from the gigantic spam mills in China, Korea, Thailand and
I think Bruce is way off base here. The computer isn't a gizmo -- a particular
computer may be a gizmo, but the
computer is a universal machine. It's Turing's (or Von Neumann's) marvellous insight made real: it is as important to assisted cognition as the written word is. The fact that Universal Machines were constrained by their relative lack of power made it seem as though there was fundamental innovation taking place when machines got faster and smaller, but that was an illusion. Depending on your PoV, the innovation took place in Turing's day and stopped, or it has been continuous ever since, but the drop off Bruce describes just didn't happen.
The Internet is an insight as key as the computer. The Internet is a system for connecting anything to anything else. It is the sum total of millions of gentle-persons' agreements to follow some basic protocol, but beyond that, it is nothing more than a design philosophy.
There's a convenient way of visualizing the net: a cluster of thick "backbone" trunk-lines mated to one another with core-routers, ramifying into ever-finer pipes, down to the whiskers of copper that joins the "core" to the "edge" over the "last mile."
Like Newtonian physics, this is so much bullshit. Occassionally useful, but still: so much bullshit. The fundamental rule of the Internet is that any two points can talk to one another -- the end-to-end principle. What's more, anyone can join up, attach a computer to the network without securing permission from a central authority, and once connected, can talk to anyone else. The Internet's role in our world is to connect any two points. There is no "last mile" of the Internet, only millions (and soon, billions) of first miles.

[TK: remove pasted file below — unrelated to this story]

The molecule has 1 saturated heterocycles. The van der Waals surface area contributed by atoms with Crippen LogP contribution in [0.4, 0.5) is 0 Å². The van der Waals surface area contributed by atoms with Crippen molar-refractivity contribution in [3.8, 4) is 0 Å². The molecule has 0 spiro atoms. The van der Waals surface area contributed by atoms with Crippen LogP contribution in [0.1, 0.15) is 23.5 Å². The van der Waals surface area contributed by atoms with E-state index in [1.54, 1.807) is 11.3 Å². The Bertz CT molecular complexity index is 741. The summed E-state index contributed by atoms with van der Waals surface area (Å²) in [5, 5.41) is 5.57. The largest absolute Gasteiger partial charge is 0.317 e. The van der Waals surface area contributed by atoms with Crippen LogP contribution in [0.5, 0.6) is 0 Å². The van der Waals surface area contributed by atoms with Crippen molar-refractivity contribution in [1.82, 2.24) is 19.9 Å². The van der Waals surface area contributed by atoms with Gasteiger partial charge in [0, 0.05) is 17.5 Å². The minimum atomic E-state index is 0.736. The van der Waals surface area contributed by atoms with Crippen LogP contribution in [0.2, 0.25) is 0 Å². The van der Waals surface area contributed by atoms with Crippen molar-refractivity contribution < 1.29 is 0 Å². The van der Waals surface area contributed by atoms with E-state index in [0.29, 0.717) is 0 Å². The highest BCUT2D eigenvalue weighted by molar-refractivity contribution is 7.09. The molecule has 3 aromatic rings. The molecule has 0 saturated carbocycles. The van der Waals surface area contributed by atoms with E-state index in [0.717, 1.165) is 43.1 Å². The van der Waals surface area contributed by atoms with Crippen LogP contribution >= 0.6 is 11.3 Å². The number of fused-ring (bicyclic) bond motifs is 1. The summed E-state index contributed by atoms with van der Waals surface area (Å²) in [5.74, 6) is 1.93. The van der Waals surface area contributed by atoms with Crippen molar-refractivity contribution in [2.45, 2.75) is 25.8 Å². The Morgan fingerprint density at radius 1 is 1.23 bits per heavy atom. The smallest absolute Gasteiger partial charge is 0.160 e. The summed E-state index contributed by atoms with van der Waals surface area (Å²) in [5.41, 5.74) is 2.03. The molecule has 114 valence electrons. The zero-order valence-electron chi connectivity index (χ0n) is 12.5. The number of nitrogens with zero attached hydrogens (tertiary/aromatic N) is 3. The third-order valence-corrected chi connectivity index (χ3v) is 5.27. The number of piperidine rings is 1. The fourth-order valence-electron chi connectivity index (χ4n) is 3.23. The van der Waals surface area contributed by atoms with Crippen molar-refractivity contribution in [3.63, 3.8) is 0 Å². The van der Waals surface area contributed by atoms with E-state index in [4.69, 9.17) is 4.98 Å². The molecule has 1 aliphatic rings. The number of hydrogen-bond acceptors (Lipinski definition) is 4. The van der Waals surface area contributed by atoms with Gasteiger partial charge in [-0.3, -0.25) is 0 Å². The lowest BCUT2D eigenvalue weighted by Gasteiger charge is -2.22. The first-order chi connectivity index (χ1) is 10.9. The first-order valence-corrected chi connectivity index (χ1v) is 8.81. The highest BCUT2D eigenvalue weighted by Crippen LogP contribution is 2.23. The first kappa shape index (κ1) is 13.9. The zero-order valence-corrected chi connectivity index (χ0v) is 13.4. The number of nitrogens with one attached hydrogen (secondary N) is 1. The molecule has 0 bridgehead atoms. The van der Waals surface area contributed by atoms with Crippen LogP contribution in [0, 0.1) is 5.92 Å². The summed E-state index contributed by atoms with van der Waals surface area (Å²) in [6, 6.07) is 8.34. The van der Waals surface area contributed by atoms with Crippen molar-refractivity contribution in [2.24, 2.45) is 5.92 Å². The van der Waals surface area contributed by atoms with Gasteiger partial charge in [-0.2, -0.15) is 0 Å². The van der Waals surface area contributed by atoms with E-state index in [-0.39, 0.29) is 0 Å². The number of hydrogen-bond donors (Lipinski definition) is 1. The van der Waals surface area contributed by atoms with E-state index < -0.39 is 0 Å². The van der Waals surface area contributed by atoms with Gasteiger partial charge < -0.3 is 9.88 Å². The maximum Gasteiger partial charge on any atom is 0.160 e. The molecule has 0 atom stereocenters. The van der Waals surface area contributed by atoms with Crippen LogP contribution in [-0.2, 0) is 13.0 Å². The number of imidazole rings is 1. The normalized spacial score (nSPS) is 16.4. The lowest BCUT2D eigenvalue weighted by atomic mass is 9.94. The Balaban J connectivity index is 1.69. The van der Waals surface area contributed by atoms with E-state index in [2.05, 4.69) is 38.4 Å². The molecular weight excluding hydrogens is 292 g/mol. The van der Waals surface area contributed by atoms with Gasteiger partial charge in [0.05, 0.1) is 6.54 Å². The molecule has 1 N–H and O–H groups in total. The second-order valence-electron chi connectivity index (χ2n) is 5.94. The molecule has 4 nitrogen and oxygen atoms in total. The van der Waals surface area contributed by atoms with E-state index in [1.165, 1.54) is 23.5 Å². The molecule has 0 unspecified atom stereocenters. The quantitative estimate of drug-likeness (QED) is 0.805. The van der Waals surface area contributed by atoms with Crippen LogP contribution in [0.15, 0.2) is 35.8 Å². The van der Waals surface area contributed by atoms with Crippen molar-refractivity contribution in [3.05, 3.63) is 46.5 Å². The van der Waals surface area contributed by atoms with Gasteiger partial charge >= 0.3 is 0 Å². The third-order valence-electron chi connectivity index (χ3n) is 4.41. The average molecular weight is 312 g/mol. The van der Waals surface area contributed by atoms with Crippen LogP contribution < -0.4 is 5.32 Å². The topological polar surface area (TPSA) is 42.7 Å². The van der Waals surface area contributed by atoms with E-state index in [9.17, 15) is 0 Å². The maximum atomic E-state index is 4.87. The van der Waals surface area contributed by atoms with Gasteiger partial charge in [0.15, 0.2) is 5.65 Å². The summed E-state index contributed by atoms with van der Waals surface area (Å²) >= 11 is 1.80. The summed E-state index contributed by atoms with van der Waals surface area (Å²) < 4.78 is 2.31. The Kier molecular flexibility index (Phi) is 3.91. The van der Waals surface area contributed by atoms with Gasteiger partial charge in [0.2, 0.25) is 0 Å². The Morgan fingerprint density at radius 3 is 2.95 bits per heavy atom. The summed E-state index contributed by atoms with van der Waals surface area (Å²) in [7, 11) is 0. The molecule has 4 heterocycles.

The Internet isn't shaped like a tree. It's shaped like a bush that's contorted into Klein-bottle topology, a continuous plane whose every edge is mated to another edge.
On the Internet, we exchange messages with one another: please send me this file; please search for this record in your database, please display this file in your browser-window.
On the Internet your right to swing your fist never stops, because it only hits my nose if I execute the "hit your nose" instruction you sent me. On the Internet, it's my responsibility to decide whose instructions I want to execute.
Mozilla was designed for use by people who live on the net. It was written by people who live on the net. And because it was designed by the net/for the net, it has excellent features that would never make it into a technology designed by someone who gave a festering shit about "business models." Chief among these is the ability to right-click on any banner ad and select "block images from this server" from a pop-up menu. A little judicious right-clicking on the sites you visit most frequently and the Web is transformed in a kind of anarcho-utopoic marketing-free-zone. Where a decade ago, Mozilla's coders might have been publishing zines like AdBusters, today they're simply busting the ads.
This works because I can tell my browser to simply ignore the directives in the files that some Web server has provided me with. Those directives aren't orders, they're suggestions.
If Bruce is buried in spam, it's not because there are too many criminals sending out dumb come-ons; it's because Bruce has decided to execute the directives those criminals have sent his way. I don't execute those directives. I use Vipul's Razor and SpamAssassin; my inbox has virtually no spam in it (despite the 500-700 spams sent my way every day) because I take part in a collaborative filter, enabled by the network that lets anyone to talk to anyone else, which allows us all to aggregate unnoticeable wisps of effort that tracts the untractable.